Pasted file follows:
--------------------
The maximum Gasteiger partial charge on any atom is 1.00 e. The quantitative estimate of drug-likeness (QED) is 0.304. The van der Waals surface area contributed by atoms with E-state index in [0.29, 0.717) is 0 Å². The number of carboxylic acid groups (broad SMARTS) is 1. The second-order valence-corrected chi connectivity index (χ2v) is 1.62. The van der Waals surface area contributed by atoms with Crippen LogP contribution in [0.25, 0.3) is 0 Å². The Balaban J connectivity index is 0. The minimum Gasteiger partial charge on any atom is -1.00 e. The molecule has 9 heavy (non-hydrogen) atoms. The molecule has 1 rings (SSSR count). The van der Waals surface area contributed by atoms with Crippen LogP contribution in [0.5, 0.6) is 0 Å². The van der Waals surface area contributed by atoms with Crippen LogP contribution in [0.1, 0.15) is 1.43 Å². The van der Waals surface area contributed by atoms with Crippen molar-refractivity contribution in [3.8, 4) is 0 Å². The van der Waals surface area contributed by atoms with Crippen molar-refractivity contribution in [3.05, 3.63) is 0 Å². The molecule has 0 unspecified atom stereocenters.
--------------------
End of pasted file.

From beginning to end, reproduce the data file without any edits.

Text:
The maximum Gasteiger partial charge on any atom is 1.00 e. The quantitative estimate of drug-likeness (QED) is 0.304. The van der Waals surface area contributed by atoms with E-state index in [0.29, 0.717) is 0 Å². The number of carboxylic acid groups (broad SMARTS) is 1. The second-order valence-corrected chi connectivity index (χ2v) is 1.62. The van der Waals surface area contributed by atoms with Crippen LogP contribution in [0.25, 0.3) is 0 Å². The Balaban J connectivity index is 0. The minimum Gasteiger partial charge on any atom is -1.00 e. The molecule has 9 heavy (non-hydrogen) atoms. The molecule has 1 rings (SSSR count). The van der Waals surface area contributed by atoms with Crippen LogP contribution in [0.5, 0.6) is 0 Å². The van der Waals surface area contributed by atoms with Crippen LogP contribution in [0.1, 0.15) is 1.43 Å². The van der Waals surface area contributed by atoms with Crippen molar-refractivity contribution in [3.8, 4) is 0 Å². The van der Waals surface area contributed by atoms with Crippen molar-refractivity contribution in [3.05, 3.63) is 0 Å². The molecule has 0 unspecified atom stereocenters.